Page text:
SMOKLER: Oh, I found hundreds that were worthy or re-reading. Getting down to 50 was the real challenge.
CONAN: And of the ones - you describe by yourself as spending formative weeks in high school wearing a trench coat and a hat with earflaps after reading about Holden Caufield.
SMOKLER: Formative is putting it nicely. I would say probably idiotic or pretentious at looking back at my 15-year-old self then. But yes, I had it in my head that wearing a red hat with earflaps made sure that it was a symbol and an understanding that Holden Caufield "got me." I'm doing air quotes right now, around the words "got me."
CONAN: Mm-hmm. And you had read the book many times in high school, but on re-reading discovers some things you had neglected to notice those first 50 times or so.
SMOKLER: Something huge, actually, Neal. I - if you had asked me a year ago how many siblings Holden Caufield had, I would've said two: his older brother D.B., the screenwriter, and of course, as we all know, the younger sister, Phoebe. What I didn't realize is Holden Caufield had a third sibling named Allie who has died when the book has begun. And in an absolutely key scene - one scene before he meets Phoebe outside the Museum of Natural History - he is wandering Park Avenue, feeling, I believe the quote is "so lonesome and sad," and muttering to himself every block: Please, Allie, don't let me disappear. Please, Allie, don't let me disappear.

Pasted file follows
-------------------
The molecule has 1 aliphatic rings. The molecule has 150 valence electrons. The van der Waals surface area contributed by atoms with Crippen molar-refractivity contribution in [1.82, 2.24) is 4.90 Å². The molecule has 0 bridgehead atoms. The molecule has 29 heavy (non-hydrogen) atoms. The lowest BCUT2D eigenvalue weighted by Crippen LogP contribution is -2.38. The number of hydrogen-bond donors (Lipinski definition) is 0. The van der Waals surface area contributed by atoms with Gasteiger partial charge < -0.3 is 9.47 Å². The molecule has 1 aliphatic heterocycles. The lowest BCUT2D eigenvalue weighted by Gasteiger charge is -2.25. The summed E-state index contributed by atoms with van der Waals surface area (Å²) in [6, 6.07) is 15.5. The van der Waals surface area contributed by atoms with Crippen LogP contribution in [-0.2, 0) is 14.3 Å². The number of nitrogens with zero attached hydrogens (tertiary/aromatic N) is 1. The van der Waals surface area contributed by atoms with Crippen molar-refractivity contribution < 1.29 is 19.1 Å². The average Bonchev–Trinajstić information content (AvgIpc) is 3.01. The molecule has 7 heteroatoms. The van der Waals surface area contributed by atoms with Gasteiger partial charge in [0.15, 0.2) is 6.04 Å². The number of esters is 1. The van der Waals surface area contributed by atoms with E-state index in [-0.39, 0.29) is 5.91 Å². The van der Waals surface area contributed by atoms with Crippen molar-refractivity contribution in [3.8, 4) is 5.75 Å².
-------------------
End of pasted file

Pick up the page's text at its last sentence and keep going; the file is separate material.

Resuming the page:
And I remember just putting the book down, when I read that. And I said, God, I really thought that Holden Caufield was just a bratty teenager, and I didn't have any reason to look at this book after I was no longer a bratty teenager. And when I read that, I said, my God. This is really, in a large way, a book about sadness and grief and finding oneself after a terrible loss.
CONAN: And the essays you must've written, did you get A's on them?
SMOKLER: Oh, I...
SMOKLER: I think I might've gotten a few A's, because I understood what an English teacher was looking for. But if you're asking if that A was any reflection of my understanding of the book, the answer would be no. If it was being graded upon that, I don't think I would have left high school.
CONAN: So you have, I guess, compiled this list of 50 books. And how long did it take you to go through, and how many did you read to get to 50?
SMOKLER: So I read about between like 56 and 60 to whittle it down to 50. I probably had a half a dozen false starts, where I decided a book didn't fit in the overall narrative, or I really wanted to do an - a different book by that same author but I had chosen the wrong one. Getting the list together at the beginning was the first challenge, and that probably - I had a 10-month period to write the book. The first six weeks was probably spent on whittling the list down.
CONAN: And what was the most painful one to exclude?